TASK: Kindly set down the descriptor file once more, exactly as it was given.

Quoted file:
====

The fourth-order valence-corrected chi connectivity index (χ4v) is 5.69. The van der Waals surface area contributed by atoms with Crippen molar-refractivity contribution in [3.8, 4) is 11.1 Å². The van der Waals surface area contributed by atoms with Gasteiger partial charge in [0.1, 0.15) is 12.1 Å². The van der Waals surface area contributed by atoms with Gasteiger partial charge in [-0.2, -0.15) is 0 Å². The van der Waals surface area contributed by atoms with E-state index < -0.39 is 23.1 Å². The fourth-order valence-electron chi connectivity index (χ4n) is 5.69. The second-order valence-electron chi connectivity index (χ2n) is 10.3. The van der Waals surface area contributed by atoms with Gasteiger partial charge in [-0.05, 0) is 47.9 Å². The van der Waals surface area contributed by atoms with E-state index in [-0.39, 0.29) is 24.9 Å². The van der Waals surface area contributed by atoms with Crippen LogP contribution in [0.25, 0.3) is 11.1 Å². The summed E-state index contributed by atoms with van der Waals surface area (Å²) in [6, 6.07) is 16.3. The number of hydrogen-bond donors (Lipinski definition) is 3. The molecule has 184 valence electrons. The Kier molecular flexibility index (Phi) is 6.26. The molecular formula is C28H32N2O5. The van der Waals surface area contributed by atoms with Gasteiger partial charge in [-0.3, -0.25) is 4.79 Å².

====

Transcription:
The fourth-order valence-corrected chi connectivity index (χ4v) is 5.69. The van der Waals surface area contributed by atoms with Crippen molar-refractivity contribution in [3.8, 4) is 11.1 Å². The van der Waals surface area contributed by atoms with Gasteiger partial charge in [0.1, 0.15) is 12.1 Å². The van der Waals surface area contributed by atoms with Gasteiger partial charge in [-0.2, -0.15) is 0 Å². The van der Waals surface area contributed by atoms with E-state index < -0.39 is 23.1 Å². The fourth-order valence-electron chi connectivity index (χ4n) is 5.69. The second-order valence-electron chi connectivity index (χ2n) is 10.3. The van der Waals surface area contributed by atoms with Gasteiger partial charge in [-0.05, 0) is 47.9 Å². The van der Waals surface area contributed by atoms with E-state index in [-0.39, 0.29) is 24.9 Å². The van der Waals surface area contributed by atoms with Crippen LogP contribution in [0.25, 0.3) is 11.1 Å². The summed E-state index contributed by atoms with van der Waals surface area (Å²) in [6, 6.07) is 16.3. The number of hydrogen-bond donors (Lipinski definition) is 3. The molecule has 184 valence electrons. The Kier molecular flexibility index (Phi) is 6.26. The molecular formula is C28H32N2O5. The van der Waals surface area contributed by atoms with Gasteiger partial charge in [-0.3, -0.25) is 4.79 Å².